Unless otherwise stated, the figures in parenthesis in the Updated Collections section reflect the number of records added to the collection in the recent update. In some instances, the supplier has not made this figure available. Updates of fewer than 1,000 records have not been included.

NEW COLLECTIONS

British Newspaper Archives and FindMyPast

FamilySearch

UPDATED COLLECTIONS

Ancestry

FamilySearch

FindMyPast

Some of the above content contains affiliate links. This means I may earn a small commission if you buy via these links. This does not affect the price you pay as a consumer, but it does contribute to keeping Irish Genealogy News online. See Advertising Disclosure tab above.

Monday, 20 April 2020

PRONI launches Making the Future experiment

The Public Record Office of Northern Ireland is looking for people to join its Making the Future team for an online experiment called Ordinary People - Extraordinary Times. It's aim is to help you discover more about your family's history, the lives of your ancestors and the people in your life.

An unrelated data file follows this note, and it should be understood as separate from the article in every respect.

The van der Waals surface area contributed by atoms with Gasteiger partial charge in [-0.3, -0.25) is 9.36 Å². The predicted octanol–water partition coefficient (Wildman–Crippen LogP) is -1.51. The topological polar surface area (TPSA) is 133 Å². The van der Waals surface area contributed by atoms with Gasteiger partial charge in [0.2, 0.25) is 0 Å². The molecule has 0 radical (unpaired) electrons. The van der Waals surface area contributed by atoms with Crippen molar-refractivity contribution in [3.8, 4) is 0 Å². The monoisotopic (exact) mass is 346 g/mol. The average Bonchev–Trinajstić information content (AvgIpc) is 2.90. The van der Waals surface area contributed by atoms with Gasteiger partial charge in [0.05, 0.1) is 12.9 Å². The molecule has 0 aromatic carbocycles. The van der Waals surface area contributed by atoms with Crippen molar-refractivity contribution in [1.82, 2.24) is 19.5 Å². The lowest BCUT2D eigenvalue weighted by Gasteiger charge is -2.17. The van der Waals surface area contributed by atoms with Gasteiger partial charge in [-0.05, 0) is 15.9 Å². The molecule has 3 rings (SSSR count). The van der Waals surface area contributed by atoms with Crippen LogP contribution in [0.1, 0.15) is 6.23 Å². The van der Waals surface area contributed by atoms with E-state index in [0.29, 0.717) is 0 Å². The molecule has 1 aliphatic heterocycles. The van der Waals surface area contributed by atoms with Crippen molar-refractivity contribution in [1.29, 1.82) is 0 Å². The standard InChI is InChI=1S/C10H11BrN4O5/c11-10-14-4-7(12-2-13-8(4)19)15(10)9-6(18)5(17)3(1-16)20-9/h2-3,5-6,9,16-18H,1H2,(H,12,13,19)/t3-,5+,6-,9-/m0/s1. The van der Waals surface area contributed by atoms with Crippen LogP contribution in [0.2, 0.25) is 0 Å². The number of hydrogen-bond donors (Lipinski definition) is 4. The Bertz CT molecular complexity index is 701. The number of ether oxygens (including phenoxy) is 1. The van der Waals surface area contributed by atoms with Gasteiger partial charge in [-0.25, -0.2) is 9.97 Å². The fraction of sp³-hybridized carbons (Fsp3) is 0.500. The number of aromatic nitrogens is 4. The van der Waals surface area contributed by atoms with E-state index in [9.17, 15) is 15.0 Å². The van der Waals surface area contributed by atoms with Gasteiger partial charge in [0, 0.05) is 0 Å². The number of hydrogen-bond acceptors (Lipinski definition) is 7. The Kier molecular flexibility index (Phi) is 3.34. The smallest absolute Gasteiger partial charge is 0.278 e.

It seems the kind of project genealogists would enjoy!

PRONI has designed the three-week programme to encourage conversations with the people important to you, and help you document how we, as ordinary individuals, experienced this extraordinary time.

How will the experiment work?
  • You'll receive a package in the post with helpful items to get you started
  • An online community hosted in Slack will allow you to share activities and engage in conversations with others.
  • PRONI will offer six fun activities including letter writing, family history, scrapbooking, cooking & music.
  • Activities are encouraged by all members of your family or group.

The programme will run from 23 April to 14 May and there will be two live webinars (4pm to 5:30pm) on the start and end dates.

To take part, you need to be based in Northern Ireland or the border counties. Numbers are limited so you'll need to sign up straightaway if you want to take part. You can register via eventbrite, here.

For further information, contact Laura Aguiar at l.aguiar@nervecentre.org.